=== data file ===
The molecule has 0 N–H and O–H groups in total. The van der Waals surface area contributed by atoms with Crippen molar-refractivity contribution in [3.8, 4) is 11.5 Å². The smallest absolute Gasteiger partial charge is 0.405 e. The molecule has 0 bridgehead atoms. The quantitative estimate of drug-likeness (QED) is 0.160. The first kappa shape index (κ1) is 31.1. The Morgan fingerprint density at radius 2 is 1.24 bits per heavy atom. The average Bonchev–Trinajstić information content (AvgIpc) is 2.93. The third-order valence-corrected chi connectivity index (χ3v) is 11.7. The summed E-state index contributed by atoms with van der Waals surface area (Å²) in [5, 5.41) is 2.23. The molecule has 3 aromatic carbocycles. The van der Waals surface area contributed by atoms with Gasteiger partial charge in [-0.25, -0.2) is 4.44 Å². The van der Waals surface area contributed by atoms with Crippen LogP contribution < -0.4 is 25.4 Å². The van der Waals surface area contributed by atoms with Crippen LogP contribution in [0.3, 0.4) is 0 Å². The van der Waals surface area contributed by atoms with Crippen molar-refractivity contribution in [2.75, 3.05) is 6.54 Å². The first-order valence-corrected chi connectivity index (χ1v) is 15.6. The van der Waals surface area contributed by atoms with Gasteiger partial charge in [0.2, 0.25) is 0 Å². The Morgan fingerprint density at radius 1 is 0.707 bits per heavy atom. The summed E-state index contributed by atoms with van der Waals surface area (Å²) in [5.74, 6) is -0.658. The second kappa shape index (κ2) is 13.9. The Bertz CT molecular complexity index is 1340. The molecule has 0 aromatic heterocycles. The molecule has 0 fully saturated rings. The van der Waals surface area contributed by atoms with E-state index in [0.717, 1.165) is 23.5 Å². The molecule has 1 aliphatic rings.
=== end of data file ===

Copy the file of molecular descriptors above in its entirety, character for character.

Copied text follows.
The molecule has 0 N–H and O–H groups in total. The van der Waals surface area contributed by atoms with Crippen molar-refractivity contribution in [3.8, 4) is 11.5 Å². The smallest absolute Gasteiger partial charge is 0.405 e. The molecule has 0 bridgehead atoms. The quantitative estimate of drug-likeness (QED) is 0.160. The first kappa shape index (κ1) is 31.1. The Morgan fingerprint density at radius 2 is 1.24 bits per heavy atom. The average Bonchev–Trinajstić information content (AvgIpc) is 2.93. The third-order valence-corrected chi connectivity index (χ3v) is 11.7. The summed E-state index contributed by atoms with van der Waals surface area (Å²) in [5, 5.41) is 2.23. The molecule has 3 aromatic carbocycles. The van der Waals surface area contributed by atoms with Gasteiger partial charge in [-0.25, -0.2) is 4.44 Å². The van der Waals surface area contributed by atoms with Crippen LogP contribution < -0.4 is 25.4 Å². The van der Waals surface area contributed by atoms with Crippen LogP contribution in [0.3, 0.4) is 0 Å². The van der Waals surface area contributed by atoms with Crippen molar-refractivity contribution in [2.75, 3.05) is 6.54 Å². The first-order valence-corrected chi connectivity index (χ1v) is 15.6. The van der Waals surface area contributed by atoms with Gasteiger partial charge in [0.2, 0.25) is 0 Å². The Morgan fingerprint density at radius 1 is 0.707 bits per heavy atom. The summed E-state index contributed by atoms with van der Waals surface area (Å²) in [5.74, 6) is -0.658. The second kappa shape index (κ2) is 13.9. The Bertz CT molecular complexity index is 1340. The molecule has 0 aromatic heterocycles. The molecule has 0 fully saturated rings. The van der Waals surface area contributed by atoms with E-state index in [0.717, 1.165) is 23.5 Å². The molecule has 1 aliphatic rings.